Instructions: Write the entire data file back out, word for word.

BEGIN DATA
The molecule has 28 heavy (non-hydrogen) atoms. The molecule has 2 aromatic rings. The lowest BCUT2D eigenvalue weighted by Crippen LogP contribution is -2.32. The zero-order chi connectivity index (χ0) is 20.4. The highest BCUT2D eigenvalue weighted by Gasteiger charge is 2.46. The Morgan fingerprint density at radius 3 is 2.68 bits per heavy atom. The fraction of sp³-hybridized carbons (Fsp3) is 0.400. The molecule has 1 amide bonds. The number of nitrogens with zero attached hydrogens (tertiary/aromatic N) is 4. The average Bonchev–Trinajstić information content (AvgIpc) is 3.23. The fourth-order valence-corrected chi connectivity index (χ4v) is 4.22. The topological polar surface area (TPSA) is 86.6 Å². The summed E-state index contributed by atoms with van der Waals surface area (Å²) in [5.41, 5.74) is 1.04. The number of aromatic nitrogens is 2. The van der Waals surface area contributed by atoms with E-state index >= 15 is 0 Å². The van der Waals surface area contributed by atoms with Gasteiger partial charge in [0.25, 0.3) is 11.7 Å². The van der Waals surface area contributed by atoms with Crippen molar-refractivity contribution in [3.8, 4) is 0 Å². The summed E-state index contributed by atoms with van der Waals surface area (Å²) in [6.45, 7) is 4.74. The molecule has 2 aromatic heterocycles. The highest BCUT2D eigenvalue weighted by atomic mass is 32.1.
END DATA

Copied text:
The molecule has 28 heavy (non-hydrogen) atoms. The molecule has 2 aromatic rings. The lowest BCUT2D eigenvalue weighted by Crippen LogP contribution is -2.32. The zero-order chi connectivity index (χ0) is 20.4. The highest BCUT2D eigenvalue weighted by Gasteiger charge is 2.46. The Morgan fingerprint density at radius 3 is 2.68 bits per heavy atom. The fraction of sp³-hybridized carbons (Fsp3) is 0.400. The molecule has 1 amide bonds. The number of nitrogens with zero attached hydrogens (tertiary/aromatic N) is 4. The average Bonchev–Trinajstić information content (AvgIpc) is 3.23. The fourth-order valence-corrected chi connectivity index (χ4v) is 4.22. The topological polar surface area (TPSA) is 86.6 Å². The summed E-state index contributed by atoms with van der Waals surface area (Å²) in [5.41, 5.74) is 1.04. The number of aromatic nitrogens is 2. The van der Waals surface area contributed by atoms with E-state index >= 15 is 0 Å². The van der Waals surface area contributed by atoms with Gasteiger partial charge in [0.25, 0.3) is 11.7 Å². The van der Waals surface area contributed by atoms with Crippen molar-refractivity contribution in [3.8, 4) is 0 Å². The summed E-state index contributed by atoms with van der Waals surface area (Å²) in [6.45, 7) is 4.74. The molecule has 2 aromatic heterocycles. The highest BCUT2D eigenvalue weighted by atomic mass is 32.1.